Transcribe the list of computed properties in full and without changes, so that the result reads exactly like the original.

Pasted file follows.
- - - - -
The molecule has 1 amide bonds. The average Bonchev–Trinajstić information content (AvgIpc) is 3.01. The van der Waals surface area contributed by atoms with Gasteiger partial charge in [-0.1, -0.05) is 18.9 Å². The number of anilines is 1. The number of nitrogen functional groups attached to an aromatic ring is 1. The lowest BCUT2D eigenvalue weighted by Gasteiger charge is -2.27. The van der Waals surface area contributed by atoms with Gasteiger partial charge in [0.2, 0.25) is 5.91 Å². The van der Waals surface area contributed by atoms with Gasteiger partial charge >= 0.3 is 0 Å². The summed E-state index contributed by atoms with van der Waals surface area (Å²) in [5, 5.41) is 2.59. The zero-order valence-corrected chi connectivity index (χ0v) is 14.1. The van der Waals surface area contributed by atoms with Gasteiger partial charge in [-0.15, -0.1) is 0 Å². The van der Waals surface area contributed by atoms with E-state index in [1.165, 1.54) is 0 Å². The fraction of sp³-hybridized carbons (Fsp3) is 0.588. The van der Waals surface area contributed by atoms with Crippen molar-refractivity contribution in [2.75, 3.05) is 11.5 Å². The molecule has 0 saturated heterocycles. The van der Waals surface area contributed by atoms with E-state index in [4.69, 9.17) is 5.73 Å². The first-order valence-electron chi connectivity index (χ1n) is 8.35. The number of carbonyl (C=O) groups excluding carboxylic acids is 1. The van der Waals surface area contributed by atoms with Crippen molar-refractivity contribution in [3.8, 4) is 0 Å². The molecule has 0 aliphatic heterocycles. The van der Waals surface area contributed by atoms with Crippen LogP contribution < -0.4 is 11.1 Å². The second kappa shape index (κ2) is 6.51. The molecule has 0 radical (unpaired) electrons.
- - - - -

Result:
The molecule has 1 amide bonds. The average Bonchev–Trinajstić information content (AvgIpc) is 3.01. The van der Waals surface area contributed by atoms with Gasteiger partial charge in [-0.1, -0.05) is 18.9 Å². The number of anilines is 1. The number of nitrogen functional groups attached to an aromatic ring is 1. The lowest BCUT2D eigenvalue weighted by Gasteiger charge is -2.27. The van der Waals surface area contributed by atoms with Gasteiger partial charge in [0.2, 0.25) is 5.91 Å². The van der Waals surface area contributed by atoms with Gasteiger partial charge >= 0.3 is 0 Å². The summed E-state index contributed by atoms with van der Waals surface area (Å²) in [5, 5.41) is 2.59. The zero-order valence-corrected chi connectivity index (χ0v) is 14.1. The van der Waals surface area contributed by atoms with Gasteiger partial charge in [-0.15, -0.1) is 0 Å². The van der Waals surface area contributed by atoms with E-state index in [1.165, 1.54) is 0 Å². The fraction of sp³-hybridized carbons (Fsp3) is 0.588. The van der Waals surface area contributed by atoms with Crippen molar-refractivity contribution in [2.75, 3.05) is 11.5 Å². The molecule has 0 saturated heterocycles. The van der Waals surface area contributed by atoms with E-state index in [4.69, 9.17) is 5.73 Å². The first-order valence-electron chi connectivity index (χ1n) is 8.35. The number of carbonyl (C=O) groups excluding carboxylic acids is 1. The van der Waals surface area contributed by atoms with Crippen molar-refractivity contribution in [3.8, 4) is 0 Å². The molecule has 0 aliphatic heterocycles. The van der Waals surface area contributed by atoms with Crippen LogP contribution < -0.4 is 11.1 Å². The second kappa shape index (κ2) is 6.51. The molecule has 0 radical (unpaired) electrons.